(Recasts; adds details)
NEW YORK Jan 3 U.S. banks' direct borrowings
from the Federal Reserve for the week ended Wednesday surged to
the largest amount since the week shortly after the Sept 11,
2001 attacks, data from the U.S. central bank showed on
Primary credit borrowings at the Fed's discount window
totaled $5.770 billion for the week ended Jan. 2. That was the
largest weekly amount since the week of Sept. 12, 2001, when it
hit $11.742 billion.
Overall discount window borrowing averaged $5.787 billion a
day in the week ended Jan. 2, also the largest since the week
of Sept. 12, 2001, when it averaged $11.47 billion.
Data also showed that New York-area banks were awarded
$17.467 billion in the second $20 billion auction under the
Fed's term facility, compared with $16.49 billion in the first
San Francisco-area banks received $1.091 billion while
Richmond-area banks were allotted $750 billion.
The so-called TAF auctions were designed for the Fed to
counter a deepening credit crunch. Two more auctions are
scheduled for January.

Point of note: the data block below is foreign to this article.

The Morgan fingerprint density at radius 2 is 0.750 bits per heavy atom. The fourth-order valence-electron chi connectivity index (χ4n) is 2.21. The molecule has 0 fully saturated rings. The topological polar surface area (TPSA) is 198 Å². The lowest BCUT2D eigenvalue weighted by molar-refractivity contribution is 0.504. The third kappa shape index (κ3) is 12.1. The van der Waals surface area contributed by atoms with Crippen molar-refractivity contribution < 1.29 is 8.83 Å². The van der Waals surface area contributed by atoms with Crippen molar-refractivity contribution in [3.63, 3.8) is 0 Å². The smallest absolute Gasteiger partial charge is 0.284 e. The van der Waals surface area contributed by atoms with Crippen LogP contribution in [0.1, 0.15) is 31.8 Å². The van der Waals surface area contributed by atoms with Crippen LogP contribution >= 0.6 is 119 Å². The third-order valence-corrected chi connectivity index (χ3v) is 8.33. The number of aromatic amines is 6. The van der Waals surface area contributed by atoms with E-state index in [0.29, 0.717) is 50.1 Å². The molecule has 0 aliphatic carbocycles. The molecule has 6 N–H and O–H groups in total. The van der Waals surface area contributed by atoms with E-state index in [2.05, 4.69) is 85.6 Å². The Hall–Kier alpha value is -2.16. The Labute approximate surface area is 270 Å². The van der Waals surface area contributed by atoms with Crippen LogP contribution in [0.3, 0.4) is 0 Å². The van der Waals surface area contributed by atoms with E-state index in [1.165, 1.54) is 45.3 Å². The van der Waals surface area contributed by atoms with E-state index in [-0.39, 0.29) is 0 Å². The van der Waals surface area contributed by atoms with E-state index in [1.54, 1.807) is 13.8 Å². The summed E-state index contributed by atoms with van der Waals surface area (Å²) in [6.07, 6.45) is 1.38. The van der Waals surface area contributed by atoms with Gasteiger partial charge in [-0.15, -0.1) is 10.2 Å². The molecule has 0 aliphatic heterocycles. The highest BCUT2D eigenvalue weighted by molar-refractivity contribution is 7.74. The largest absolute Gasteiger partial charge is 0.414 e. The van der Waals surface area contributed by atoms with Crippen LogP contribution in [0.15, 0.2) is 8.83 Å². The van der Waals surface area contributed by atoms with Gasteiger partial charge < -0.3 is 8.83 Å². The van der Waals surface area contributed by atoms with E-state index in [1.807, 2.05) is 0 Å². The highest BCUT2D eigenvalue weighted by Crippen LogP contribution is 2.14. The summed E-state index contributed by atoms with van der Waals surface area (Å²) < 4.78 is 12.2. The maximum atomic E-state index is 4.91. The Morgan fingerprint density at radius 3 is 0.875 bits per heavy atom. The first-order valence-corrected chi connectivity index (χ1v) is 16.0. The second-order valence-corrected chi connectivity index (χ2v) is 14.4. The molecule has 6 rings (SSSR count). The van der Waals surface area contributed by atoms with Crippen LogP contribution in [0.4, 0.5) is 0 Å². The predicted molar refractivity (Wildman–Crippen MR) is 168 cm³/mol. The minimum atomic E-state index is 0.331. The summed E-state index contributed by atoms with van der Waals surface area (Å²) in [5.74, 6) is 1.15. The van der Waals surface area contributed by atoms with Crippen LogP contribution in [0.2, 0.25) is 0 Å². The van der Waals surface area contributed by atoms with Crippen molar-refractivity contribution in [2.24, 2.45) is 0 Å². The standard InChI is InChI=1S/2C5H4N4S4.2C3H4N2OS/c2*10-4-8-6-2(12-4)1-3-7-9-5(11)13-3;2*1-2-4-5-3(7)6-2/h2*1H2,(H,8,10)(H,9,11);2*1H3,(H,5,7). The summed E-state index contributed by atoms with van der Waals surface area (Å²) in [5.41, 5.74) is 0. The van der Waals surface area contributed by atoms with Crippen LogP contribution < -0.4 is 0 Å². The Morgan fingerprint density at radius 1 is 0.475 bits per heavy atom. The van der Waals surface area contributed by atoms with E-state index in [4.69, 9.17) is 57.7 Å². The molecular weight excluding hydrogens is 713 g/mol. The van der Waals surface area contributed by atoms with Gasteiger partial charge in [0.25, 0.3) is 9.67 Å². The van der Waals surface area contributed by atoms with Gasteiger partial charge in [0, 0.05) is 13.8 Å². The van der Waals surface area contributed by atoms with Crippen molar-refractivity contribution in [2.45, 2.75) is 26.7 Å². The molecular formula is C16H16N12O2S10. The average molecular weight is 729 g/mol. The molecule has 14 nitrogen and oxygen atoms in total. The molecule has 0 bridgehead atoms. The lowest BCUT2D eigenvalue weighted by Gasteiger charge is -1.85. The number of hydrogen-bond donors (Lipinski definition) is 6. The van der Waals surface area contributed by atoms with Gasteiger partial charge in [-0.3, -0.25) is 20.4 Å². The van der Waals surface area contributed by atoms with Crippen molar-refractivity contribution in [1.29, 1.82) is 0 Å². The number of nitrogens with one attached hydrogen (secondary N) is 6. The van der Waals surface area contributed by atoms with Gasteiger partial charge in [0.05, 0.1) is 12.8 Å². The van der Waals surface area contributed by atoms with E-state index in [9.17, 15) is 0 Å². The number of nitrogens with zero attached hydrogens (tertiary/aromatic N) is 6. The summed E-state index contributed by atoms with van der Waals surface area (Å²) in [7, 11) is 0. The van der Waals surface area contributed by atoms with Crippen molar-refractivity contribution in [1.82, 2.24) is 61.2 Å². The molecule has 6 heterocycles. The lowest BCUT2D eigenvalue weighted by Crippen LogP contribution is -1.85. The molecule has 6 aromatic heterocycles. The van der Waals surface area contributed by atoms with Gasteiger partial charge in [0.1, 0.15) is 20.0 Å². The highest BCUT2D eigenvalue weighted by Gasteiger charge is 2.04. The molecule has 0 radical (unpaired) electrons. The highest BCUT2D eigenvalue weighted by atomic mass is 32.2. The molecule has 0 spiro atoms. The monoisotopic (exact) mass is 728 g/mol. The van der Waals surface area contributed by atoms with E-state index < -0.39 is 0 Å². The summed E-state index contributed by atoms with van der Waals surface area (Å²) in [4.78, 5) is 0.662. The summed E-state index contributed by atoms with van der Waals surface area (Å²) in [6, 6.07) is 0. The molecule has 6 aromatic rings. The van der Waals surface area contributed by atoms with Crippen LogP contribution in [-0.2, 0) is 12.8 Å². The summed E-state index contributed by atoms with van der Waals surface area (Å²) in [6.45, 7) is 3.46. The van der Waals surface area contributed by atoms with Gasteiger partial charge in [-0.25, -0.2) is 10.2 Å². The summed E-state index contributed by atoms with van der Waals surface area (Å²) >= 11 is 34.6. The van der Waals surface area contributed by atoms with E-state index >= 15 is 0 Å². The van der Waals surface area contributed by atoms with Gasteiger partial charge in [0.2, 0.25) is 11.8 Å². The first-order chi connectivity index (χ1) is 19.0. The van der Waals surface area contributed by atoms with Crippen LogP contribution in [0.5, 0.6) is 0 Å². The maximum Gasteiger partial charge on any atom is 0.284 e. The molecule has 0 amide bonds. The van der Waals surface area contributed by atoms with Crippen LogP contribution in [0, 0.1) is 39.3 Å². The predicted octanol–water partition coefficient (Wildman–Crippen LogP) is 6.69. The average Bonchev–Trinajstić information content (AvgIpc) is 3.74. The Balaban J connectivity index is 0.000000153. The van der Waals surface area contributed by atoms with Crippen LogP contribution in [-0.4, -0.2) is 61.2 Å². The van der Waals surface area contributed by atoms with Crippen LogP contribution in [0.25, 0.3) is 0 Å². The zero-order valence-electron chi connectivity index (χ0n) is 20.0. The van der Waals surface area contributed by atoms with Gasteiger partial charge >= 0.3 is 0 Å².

By offering funds to a wider range of banks compared with
its open market operations, it did not carry the so-called
"stigma" associated with the discount window.
Since August, the Fed has lowered the discount rate for
primary credit borrowings to encourage banks to borrow at the
discount window. But after an initial surge, borrowings had
been subdued and some perceived that it was because borrowing
at the discount window has been perceived as a sign of
But the discount window stigma was not evident in December
and as credit conditions continue to be tight, banks might have
been more willing to borrow at the discount window if the rate
The discount rate is now 4.75 percent, or 50 basis points
above the benchmark fed funds rate.
For Jan. 2, the single-day primary credit borrowings
totaled $4.918 billion, the largest amount since Sept. 12, 2007
and the second largest single day tally since the $45 billion
borrowed just after the Sept. 11 attacks.
Borrowing at the discount window had increased sharply
since early December as banks sought to raise funds covering
the year-end and as market rates such as Libor soared.
Overall discount window borrowing for Jan. 2 totaled $4.923
(Reporting by Tamawa Kadoya and David Lawder; editing by Gary